Geillis is officially starting to creep me out. She's always there, lurking! Nor does her "I hope I'm not disturbing you" seem especially sincere. She's nosing around Claire's things, taking note of how much Valerian root she's got and her suspiciously well-stocked basket of food and this and that and the other. It's starting to feel a little Single White Female, honestly. Though my nerves are temporarily soothed when she asks if Claire's knocked up, like she's just a good, old-fashioned snoop.
I continue to be fascinated by the show's attitude toward Geillis. She admits she came to Leoch with little but her wits and a some herbal knowledge, but she managed to snare a rich man and now look at her. "The Highlands are no place for a woman to be alone," she tells Claire, and adds that, "Sometimes you find yourself on a path you never expected. Doesn't mean it can't lead you to a bonny place." She proceeds to steal an apple and take a big bite as she strolls off. Might as well have a neon sign over her head flashing EVE! EVE! EVE!
Meanwhile, a reversal of fortune among Claire's guards:
Missus Fitz stuffs Claire into a gown appropriate for the oath-taking ceremony (plaid AND floral—maybe the mixed patterns are historically accurate but they're busy enough to give me a headache) and they're off, Murtagh translating. (I'm still convinced he's determined to play matchmaker between Jamie and Claire.) First up is Dougal, who's lurking in the crowd like a damned undertaker. The moment is weirdly fraught and when he's done, he stalks off and takes a big drink of whiskey from a waiting lackey. Something is up with the leadership of this clan.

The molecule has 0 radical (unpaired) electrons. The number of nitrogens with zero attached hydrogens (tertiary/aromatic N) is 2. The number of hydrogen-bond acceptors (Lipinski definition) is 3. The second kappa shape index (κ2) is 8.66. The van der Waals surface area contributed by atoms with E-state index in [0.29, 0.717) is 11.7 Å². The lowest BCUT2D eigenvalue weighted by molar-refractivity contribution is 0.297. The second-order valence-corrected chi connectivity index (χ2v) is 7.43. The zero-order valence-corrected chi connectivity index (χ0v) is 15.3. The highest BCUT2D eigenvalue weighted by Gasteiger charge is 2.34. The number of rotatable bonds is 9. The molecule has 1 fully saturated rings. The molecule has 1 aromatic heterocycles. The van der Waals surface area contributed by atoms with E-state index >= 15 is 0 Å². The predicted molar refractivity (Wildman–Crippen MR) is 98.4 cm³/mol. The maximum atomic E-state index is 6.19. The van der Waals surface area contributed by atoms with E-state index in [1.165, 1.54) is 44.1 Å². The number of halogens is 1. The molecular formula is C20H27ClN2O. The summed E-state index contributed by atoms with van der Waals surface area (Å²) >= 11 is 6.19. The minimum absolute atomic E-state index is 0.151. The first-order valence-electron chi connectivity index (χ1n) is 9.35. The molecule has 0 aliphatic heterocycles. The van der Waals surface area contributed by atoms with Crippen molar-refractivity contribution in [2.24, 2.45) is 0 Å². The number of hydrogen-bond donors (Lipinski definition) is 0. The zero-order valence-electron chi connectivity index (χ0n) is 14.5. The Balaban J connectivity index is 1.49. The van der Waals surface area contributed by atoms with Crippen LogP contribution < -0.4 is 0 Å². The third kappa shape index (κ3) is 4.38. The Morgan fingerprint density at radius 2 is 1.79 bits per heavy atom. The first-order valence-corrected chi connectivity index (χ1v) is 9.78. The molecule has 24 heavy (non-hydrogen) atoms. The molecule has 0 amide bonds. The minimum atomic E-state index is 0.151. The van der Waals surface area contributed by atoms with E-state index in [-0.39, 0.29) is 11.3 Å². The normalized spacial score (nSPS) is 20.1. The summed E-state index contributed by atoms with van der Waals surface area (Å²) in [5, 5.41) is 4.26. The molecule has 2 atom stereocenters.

Not that Claire gives two flips. She ditches Angus by baiting him with some drugged port and he's down for the count. (Let's not get too heavy-handed with the drunken Scots stereotype, OK, Outlander?) She's almost out the door when Laoghaire, appears wanting a love potion. She pawns some horse dung off on the girl and she's off.
But she's not even out the castle before she's set upon by a bunch of menacing drunks. And who should appear but Dougal? Didn't figure the old buzzard for a knight in shining armor. Except he's not quite. After dispatching the drunks, he promptly pushes her against a wall and, clearly in his own cups, tells her "there's a penalty to pay" and makes a pretty goddamned aggressive move. She slaps his teeth down his throat and, rebuffed, he tells her to go, "before you pay a greater price." When he notices her suspicious bundle, she knocks him over the head with a stool and hauls ass.
This is how you know Outlander really isn't a romance novel—if it were, a powerful man like Dougal (someone more easily able to protect Claire) would be the hero, and this would've been a steamy scene. Instead, he's just another patriarchal pain in her ass and sensitive, comparatively powerless Jamie is the clear love interest.